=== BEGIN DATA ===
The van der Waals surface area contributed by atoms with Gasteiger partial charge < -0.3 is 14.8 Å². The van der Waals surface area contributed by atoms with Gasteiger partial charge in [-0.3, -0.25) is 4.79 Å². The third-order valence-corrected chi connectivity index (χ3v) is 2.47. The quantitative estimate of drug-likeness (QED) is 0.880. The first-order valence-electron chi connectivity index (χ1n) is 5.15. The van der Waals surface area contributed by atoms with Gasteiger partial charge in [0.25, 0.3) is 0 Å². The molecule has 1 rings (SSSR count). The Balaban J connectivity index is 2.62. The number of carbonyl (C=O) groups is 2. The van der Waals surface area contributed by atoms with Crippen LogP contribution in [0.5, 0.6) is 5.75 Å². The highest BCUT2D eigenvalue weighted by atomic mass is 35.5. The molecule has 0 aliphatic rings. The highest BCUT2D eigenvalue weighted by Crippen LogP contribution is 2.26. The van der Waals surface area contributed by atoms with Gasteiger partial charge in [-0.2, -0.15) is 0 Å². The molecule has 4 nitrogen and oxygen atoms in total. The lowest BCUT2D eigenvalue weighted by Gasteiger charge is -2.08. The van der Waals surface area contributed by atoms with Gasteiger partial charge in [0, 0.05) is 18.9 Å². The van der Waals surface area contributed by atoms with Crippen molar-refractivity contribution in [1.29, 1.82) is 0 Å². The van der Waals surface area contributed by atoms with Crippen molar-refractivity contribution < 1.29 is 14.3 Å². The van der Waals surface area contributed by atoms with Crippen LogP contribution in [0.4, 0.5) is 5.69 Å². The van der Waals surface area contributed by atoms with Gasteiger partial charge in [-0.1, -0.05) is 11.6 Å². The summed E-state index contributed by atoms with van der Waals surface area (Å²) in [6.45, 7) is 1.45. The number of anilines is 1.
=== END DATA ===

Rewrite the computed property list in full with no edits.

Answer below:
The van der Waals surface area contributed by atoms with Gasteiger partial charge < -0.3 is 14.8 Å². The van der Waals surface area contributed by atoms with Gasteiger partial charge in [-0.3, -0.25) is 4.79 Å². The third-order valence-corrected chi connectivity index (χ3v) is 2.47. The quantitative estimate of drug-likeness (QED) is 0.880. The first-order valence-electron chi connectivity index (χ1n) is 5.15. The van der Waals surface area contributed by atoms with Gasteiger partial charge in [0.25, 0.3) is 0 Å². The molecule has 1 rings (SSSR count). The Balaban J connectivity index is 2.62. The number of carbonyl (C=O) groups is 2. The van der Waals surface area contributed by atoms with Crippen LogP contribution in [0.5, 0.6) is 5.75 Å². The highest BCUT2D eigenvalue weighted by atomic mass is 35.5. The molecule has 0 aliphatic rings. The highest BCUT2D eigenvalue weighted by Crippen LogP contribution is 2.26. The van der Waals surface area contributed by atoms with Gasteiger partial charge in [-0.2, -0.15) is 0 Å². The molecule has 4 nitrogen and oxygen atoms in total. The lowest BCUT2D eigenvalue weighted by Gasteiger charge is -2.08. The van der Waals surface area contributed by atoms with Gasteiger partial charge in [0, 0.05) is 18.9 Å². The van der Waals surface area contributed by atoms with Crippen molar-refractivity contribution in [1.29, 1.82) is 0 Å². The van der Waals surface area contributed by atoms with Crippen molar-refractivity contribution < 1.29 is 14.3 Å². The van der Waals surface area contributed by atoms with Crippen LogP contribution in [0.4, 0.5) is 5.69 Å². The van der Waals surface area contributed by atoms with Gasteiger partial charge in [-0.1, -0.05) is 11.6 Å². The summed E-state index contributed by atoms with van der Waals surface area (Å²) in [6.45, 7) is 1.45. The number of anilines is 1.